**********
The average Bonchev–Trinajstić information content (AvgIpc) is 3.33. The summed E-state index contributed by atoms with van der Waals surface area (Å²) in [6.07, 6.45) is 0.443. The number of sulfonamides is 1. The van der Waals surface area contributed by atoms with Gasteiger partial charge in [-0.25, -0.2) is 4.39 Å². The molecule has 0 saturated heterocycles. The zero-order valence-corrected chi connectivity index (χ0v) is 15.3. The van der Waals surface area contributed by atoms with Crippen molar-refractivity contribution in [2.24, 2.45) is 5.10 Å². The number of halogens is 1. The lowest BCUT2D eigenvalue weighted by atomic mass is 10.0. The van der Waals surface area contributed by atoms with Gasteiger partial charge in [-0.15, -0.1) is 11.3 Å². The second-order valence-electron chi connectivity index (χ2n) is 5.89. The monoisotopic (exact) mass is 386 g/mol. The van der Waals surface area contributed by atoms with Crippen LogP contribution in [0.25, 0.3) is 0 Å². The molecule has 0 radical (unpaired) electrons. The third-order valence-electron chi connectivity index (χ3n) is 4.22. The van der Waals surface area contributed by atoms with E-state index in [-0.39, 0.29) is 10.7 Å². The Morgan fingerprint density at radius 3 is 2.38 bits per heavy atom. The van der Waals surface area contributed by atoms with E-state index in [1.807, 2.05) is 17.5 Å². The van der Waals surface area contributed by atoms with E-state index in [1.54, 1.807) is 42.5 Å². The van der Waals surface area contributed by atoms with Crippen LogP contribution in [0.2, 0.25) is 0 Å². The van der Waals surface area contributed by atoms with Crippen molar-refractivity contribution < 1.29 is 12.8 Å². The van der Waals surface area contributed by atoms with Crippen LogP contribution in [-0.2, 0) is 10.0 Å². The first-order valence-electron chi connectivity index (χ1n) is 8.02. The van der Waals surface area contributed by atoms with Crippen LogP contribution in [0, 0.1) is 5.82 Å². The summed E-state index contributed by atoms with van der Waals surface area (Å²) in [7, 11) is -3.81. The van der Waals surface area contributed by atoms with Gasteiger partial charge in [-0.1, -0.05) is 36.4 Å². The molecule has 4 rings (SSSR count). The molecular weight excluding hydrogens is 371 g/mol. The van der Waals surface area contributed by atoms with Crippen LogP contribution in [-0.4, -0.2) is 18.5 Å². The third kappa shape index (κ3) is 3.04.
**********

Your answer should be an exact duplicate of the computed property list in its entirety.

The average Bonchev–Trinajstić information content (AvgIpc) is 3.33. The summed E-state index contributed by atoms with van der Waals surface area (Å²) in [6.07, 6.45) is 0.443. The number of sulfonamides is 1. The van der Waals surface area contributed by atoms with Gasteiger partial charge in [-0.25, -0.2) is 4.39 Å². The molecule has 0 saturated heterocycles. The zero-order valence-corrected chi connectivity index (χ0v) is 15.3. The van der Waals surface area contributed by atoms with Crippen molar-refractivity contribution in [2.24, 2.45) is 5.10 Å². The number of halogens is 1. The lowest BCUT2D eigenvalue weighted by atomic mass is 10.0. The van der Waals surface area contributed by atoms with Gasteiger partial charge in [-0.15, -0.1) is 11.3 Å². The second-order valence-electron chi connectivity index (χ2n) is 5.89. The monoisotopic (exact) mass is 386 g/mol. The van der Waals surface area contributed by atoms with Crippen LogP contribution in [0.25, 0.3) is 0 Å². The molecule has 0 radical (unpaired) electrons. The third-order valence-electron chi connectivity index (χ3n) is 4.22. The van der Waals surface area contributed by atoms with E-state index in [-0.39, 0.29) is 10.7 Å². The Morgan fingerprint density at radius 3 is 2.38 bits per heavy atom. The van der Waals surface area contributed by atoms with E-state index in [1.807, 2.05) is 17.5 Å². The van der Waals surface area contributed by atoms with E-state index in [1.54, 1.807) is 42.5 Å². The van der Waals surface area contributed by atoms with Crippen LogP contribution in [0.2, 0.25) is 0 Å². The van der Waals surface area contributed by atoms with Crippen molar-refractivity contribution < 1.29 is 12.8 Å². The van der Waals surface area contributed by atoms with Crippen LogP contribution in [-0.2, 0) is 10.0 Å². The first-order valence-electron chi connectivity index (χ1n) is 8.02. The van der Waals surface area contributed by atoms with Crippen LogP contribution in [0, 0.1) is 5.82 Å². The summed E-state index contributed by atoms with van der Waals surface area (Å²) in [7, 11) is -3.81. The van der Waals surface area contributed by atoms with Gasteiger partial charge in [-0.1, -0.05) is 36.4 Å². The molecule has 4 rings (SSSR count). The molecular weight excluding hydrogens is 371 g/mol. The van der Waals surface area contributed by atoms with Crippen LogP contribution in [-0.4, -0.2) is 18.5 Å². The third kappa shape index (κ3) is 3.04.